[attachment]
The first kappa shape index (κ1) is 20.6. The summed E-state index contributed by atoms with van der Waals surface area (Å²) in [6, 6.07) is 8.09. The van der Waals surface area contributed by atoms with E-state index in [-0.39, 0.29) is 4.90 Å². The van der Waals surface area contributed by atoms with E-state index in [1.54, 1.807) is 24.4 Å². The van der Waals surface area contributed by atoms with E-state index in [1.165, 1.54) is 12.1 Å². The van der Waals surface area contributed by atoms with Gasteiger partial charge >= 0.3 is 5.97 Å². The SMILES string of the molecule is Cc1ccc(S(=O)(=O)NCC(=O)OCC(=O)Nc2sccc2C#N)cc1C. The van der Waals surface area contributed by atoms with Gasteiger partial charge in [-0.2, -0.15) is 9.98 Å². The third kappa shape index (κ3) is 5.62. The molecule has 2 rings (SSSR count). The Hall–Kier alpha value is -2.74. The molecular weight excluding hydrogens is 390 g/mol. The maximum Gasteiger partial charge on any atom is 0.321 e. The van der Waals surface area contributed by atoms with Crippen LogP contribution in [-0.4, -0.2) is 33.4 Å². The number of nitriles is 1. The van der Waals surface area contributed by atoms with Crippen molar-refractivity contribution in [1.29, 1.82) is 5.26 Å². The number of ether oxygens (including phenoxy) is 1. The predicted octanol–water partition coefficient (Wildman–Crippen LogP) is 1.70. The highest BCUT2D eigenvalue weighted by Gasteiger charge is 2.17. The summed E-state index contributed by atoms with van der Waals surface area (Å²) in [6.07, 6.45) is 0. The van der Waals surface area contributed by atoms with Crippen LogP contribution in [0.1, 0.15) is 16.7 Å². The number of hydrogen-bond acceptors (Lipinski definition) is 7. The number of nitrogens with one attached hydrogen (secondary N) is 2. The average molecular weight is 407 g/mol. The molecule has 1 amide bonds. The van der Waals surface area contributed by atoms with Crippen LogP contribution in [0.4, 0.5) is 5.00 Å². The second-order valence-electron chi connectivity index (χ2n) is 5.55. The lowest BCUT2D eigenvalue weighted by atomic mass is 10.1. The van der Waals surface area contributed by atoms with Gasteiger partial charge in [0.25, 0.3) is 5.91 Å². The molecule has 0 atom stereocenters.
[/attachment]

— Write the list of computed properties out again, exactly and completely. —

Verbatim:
The first kappa shape index (κ1) is 20.6. The summed E-state index contributed by atoms with van der Waals surface area (Å²) in [6, 6.07) is 8.09. The van der Waals surface area contributed by atoms with E-state index in [-0.39, 0.29) is 4.90 Å². The van der Waals surface area contributed by atoms with E-state index in [1.54, 1.807) is 24.4 Å². The van der Waals surface area contributed by atoms with E-state index in [1.165, 1.54) is 12.1 Å². The van der Waals surface area contributed by atoms with Gasteiger partial charge >= 0.3 is 5.97 Å². The SMILES string of the molecule is Cc1ccc(S(=O)(=O)NCC(=O)OCC(=O)Nc2sccc2C#N)cc1C. The van der Waals surface area contributed by atoms with Gasteiger partial charge in [-0.2, -0.15) is 9.98 Å². The third kappa shape index (κ3) is 5.62. The molecule has 2 rings (SSSR count). The Hall–Kier alpha value is -2.74. The molecular weight excluding hydrogens is 390 g/mol. The maximum Gasteiger partial charge on any atom is 0.321 e. The van der Waals surface area contributed by atoms with Crippen LogP contribution in [-0.4, -0.2) is 33.4 Å². The number of nitriles is 1. The van der Waals surface area contributed by atoms with Crippen molar-refractivity contribution in [1.29, 1.82) is 5.26 Å². The number of ether oxygens (including phenoxy) is 1. The predicted octanol–water partition coefficient (Wildman–Crippen LogP) is 1.70. The highest BCUT2D eigenvalue weighted by Gasteiger charge is 2.17. The summed E-state index contributed by atoms with van der Waals surface area (Å²) in [6.07, 6.45) is 0. The van der Waals surface area contributed by atoms with Crippen LogP contribution in [0.1, 0.15) is 16.7 Å². The number of hydrogen-bond acceptors (Lipinski definition) is 7. The number of nitrogens with one attached hydrogen (secondary N) is 2. The average molecular weight is 407 g/mol. The molecule has 1 amide bonds. The van der Waals surface area contributed by atoms with Crippen LogP contribution in [0.4, 0.5) is 5.00 Å². The second-order valence-electron chi connectivity index (χ2n) is 5.55. The lowest BCUT2D eigenvalue weighted by atomic mass is 10.1. The van der Waals surface area contributed by atoms with Gasteiger partial charge in [0.25, 0.3) is 5.91 Å². The molecule has 0 atom stereocenters.